U.S. natural gas futures eased about 1% on Friday as rising output caused the market to take a break after prices soared 5% in the prior session to their highest close in 13 years.
U.S. gas futures have already soared about 69% so far this year with much higher prices in Europe keeping demand for U.S. liquefied natural gas (LNG) near record highs as several countries try to wean themselves off Russian gas after Moscow invaded Ukraine on Feb. 24.
The Kremlin calls its action in Ukraine a “special military operation.”
U.S. front-month gas futures fell 8.1 cents, or 1.3%, to settle at $6.278 per million British thermal units (mmBtu). On Thursday, the contract closed at its highest since December 2008.
Record LNG demand also boosted the 12-month U.S. gas futures strip to $6.44 per mmBtu, its highest since January 2009, and helped keep the U.S. front-month in technically overbought territory with a relative strength index (RSI) over 70 for an eighth day in a row for the first time since July 2021.
For the week, the front-month gained about 10%, putting it up for a fourth week in a row for the first time since October.
“Perhaps one of the more surprising observations that can be made during this run-up is that while domestic gas prices have rallied significantly… international prices have remained stagnant,” analysts at Gelber & Associates said in a report.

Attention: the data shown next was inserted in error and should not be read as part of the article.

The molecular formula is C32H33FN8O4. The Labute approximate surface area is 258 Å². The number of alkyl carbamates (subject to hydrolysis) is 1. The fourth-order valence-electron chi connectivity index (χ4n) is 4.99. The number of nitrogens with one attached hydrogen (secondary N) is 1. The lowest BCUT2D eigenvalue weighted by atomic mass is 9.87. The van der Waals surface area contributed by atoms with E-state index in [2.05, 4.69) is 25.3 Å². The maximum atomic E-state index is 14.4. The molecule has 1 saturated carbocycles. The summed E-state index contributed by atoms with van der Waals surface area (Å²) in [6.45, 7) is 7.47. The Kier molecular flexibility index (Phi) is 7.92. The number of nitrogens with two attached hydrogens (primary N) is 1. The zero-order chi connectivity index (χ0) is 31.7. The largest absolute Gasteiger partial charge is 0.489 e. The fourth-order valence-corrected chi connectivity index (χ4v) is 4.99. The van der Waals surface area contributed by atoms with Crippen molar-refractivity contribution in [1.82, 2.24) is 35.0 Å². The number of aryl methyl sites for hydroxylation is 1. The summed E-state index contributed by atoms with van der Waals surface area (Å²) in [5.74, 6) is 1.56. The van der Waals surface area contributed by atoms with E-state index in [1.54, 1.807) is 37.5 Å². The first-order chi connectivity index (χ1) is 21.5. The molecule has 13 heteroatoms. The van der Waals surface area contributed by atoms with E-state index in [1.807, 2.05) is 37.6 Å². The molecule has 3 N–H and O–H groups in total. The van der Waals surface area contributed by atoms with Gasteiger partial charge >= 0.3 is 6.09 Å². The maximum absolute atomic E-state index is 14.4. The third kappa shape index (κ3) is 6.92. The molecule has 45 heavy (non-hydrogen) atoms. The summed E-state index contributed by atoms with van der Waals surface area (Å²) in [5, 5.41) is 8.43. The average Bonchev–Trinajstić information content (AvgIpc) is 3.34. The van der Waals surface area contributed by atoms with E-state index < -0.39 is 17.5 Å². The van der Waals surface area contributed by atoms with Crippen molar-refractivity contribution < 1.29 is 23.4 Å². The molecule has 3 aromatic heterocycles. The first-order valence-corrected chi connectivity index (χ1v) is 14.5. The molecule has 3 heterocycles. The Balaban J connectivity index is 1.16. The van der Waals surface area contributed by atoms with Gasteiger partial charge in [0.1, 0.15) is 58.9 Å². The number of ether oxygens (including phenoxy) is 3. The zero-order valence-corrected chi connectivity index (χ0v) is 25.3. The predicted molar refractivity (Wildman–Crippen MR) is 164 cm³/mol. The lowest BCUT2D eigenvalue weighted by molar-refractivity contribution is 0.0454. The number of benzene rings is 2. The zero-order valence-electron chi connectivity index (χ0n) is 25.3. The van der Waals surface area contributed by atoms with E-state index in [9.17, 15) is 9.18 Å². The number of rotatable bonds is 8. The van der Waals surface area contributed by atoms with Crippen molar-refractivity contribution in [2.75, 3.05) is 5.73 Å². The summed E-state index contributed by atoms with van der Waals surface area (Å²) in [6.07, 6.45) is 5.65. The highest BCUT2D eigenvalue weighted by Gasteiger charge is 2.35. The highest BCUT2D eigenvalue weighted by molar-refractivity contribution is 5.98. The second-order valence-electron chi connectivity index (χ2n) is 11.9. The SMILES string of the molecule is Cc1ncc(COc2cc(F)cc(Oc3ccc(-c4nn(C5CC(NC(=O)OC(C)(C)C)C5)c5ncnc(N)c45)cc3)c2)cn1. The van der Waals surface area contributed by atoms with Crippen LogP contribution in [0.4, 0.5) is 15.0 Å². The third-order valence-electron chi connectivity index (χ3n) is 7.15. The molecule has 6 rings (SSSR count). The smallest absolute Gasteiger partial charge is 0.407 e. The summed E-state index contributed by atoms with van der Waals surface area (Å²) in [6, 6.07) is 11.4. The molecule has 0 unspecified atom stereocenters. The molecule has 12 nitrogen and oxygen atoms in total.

European gas futures, which are currently trading around $32 per mmBtu, dropped about 50% over the past month, while U.S. futures jumped about 40% during that time.
“This suggests that much of the volatility in Henry Hub price movement actually stemmed from domestic tightness rather than through pressures from abroad,” Gelber said.
That “domestic tightness” includes growing worries that cooler weather expected in coming weeks will keep heating demand high enough to prevent utilities from adding much gas into storage this month. U.S. gas stockpiles were already about 17% below the five-year (2017-2021) average for this time of year.
Despite recent gains, the U.S. gas market remains mostly shielded from much higher global prices because the United States, as the world’s top gas producer, has all the fuel it needs for domestic use and capacity constraints limit its ability to export more LNG no matter how high global prices rise.
Data provider Refinitiv said average gas output in the U.S. Lower 48 states rose to 94.5 billion cubic feet per day (bcfd) so far in April from 93.7 bcfd in March. That compares with a monthly record of 96.3 bcfd in December.
Refinitiv projected average U.S. gas demand, including exports, would drop from 99.4 bcfd this week to 95.0 bcfd next week as the weather turns seasonally milder before rising to 95.9 bcfd in two weeks with a brief cool down. The forecasts for this week and next were higher than Refinitiv’s outlook on Thursday.
The amount of gas flowing to U.S. LNG export plants slid from a record 12.9 bcfd in March to 12.4 bcfd so far in April due to declines at the Corpus Christi and Freeport facilities in Texas. The United States can turn about 13.2 bcfd of gas into LNG.